One of the most pertinent moments of my journey was when I met Ian Edwin Allen, a Labour councillor in Derbyshire who told me he felt he’d “been stabbed in the back” by a party that had gone back on a manifesto pledge and criminalised some 14 million smokers across the country.
Ian introduced me to Lou Sheppard, a life-long member of a working man’s club just outside of Mansfield. Lou is a happy, yet fragile elderly gentleman who has smoked all of his adult life and will now be asked to step outside to enjoy his cigarette and pint, whatever the weather.

On my travels I met up with two people who work in the field of mental health, Kate Parry in Oxfordshire and Steve Thompson in Derbyshire. Steve says Nicotine has been shown to reduce the side-effects of psychoactive medication – more than 90 per cent of people with schizophrenia smoke, and nicotine is being used by self-medicating sufferers. Steve has been challenging attempts to try and outlaw smoking for patients.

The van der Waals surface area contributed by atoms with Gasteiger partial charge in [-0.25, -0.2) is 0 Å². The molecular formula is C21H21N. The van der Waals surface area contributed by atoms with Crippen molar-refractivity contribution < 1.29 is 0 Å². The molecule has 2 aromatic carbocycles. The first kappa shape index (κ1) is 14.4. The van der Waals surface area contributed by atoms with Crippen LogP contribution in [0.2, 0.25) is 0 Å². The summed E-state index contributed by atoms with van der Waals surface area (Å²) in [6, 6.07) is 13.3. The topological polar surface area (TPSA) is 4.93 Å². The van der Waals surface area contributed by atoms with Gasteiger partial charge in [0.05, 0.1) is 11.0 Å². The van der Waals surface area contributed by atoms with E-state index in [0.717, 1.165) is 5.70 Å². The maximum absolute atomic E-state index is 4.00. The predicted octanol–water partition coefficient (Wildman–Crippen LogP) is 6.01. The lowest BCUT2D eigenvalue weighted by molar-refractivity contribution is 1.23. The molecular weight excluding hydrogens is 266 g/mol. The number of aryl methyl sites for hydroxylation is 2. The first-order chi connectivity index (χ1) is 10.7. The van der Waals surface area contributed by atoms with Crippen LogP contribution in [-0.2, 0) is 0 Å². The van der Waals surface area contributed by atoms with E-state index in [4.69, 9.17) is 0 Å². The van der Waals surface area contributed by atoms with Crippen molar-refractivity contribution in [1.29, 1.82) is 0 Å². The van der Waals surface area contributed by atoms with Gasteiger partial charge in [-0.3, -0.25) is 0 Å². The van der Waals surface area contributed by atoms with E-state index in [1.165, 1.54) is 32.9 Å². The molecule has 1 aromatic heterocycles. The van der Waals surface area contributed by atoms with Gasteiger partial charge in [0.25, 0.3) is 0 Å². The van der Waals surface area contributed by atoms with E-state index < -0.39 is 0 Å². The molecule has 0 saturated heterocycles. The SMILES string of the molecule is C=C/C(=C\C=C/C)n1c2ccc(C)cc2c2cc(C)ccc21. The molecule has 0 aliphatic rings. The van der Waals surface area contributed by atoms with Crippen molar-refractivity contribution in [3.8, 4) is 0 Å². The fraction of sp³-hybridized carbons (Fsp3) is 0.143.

Frederique Dupont was telling me that when she grew up in France, her parents taught her that it wasn’t ladylike to smoke outdoors on the streets. For Frederique, the smoking ban is offensive to her cultural upbringing and it forces an uncomfortable change to her lifestyle and beliefs.

Freelance Journalist Bernard Anghelides now can’t smoke in his spare room-cum-office-cum-smoking room, but can legally enjoy a cigarette in the kids’ bedrooms. In his search for related stories he was trying to track down a lorry driver who claims he is going to remove the passenger seat from his truck to prove it is a “one man only” office.